Dr. Anthony Fauci, the top infectious diseases expert on the White House coronavirus task force, appeared on MSNBC Sunday evening to speak about when the administration concluded that coronavirus was a threat and how Chinese "misinformation" about whether the virus could spread person-to-person delayed the U.S. response.
Fauci said he decided it was a danger to America after "it was clear that some of the misinformation we initially got from China -- their first cases were reported at the very end of December... They said it was something like 24 cases in this 'wet market' where these exotic animals are sold."
"The proposal made by the authorities in China where this was just jumping from an animal to a human, and it wasn’t spread from human-to-human. Then it became clear, when you look back, that it was likely in China that there was human-to-human spread."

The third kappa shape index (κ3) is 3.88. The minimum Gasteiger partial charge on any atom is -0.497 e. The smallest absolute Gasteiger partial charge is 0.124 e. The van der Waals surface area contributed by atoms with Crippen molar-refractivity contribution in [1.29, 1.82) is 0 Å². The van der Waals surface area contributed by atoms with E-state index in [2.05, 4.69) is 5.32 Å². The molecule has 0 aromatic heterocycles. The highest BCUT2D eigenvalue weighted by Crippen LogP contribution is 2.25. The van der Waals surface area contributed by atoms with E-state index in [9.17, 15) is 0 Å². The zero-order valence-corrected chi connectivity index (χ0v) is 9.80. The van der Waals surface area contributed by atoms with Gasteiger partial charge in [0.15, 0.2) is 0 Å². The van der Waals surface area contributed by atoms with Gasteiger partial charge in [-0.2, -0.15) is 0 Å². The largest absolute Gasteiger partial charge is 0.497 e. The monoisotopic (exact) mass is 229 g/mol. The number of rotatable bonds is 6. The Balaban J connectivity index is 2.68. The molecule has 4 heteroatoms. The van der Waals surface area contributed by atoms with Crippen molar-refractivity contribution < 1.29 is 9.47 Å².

"By the time we got that information and we started getting cases here, it was, 'well, it’s not efficiently spread from human-to-human.' But as soon as it became clear that there was community spread, which means that it isn't just a travel-related case, that there are cases that are in the community under the radar screen, then it became clear that we were in real trouble," Fauci said.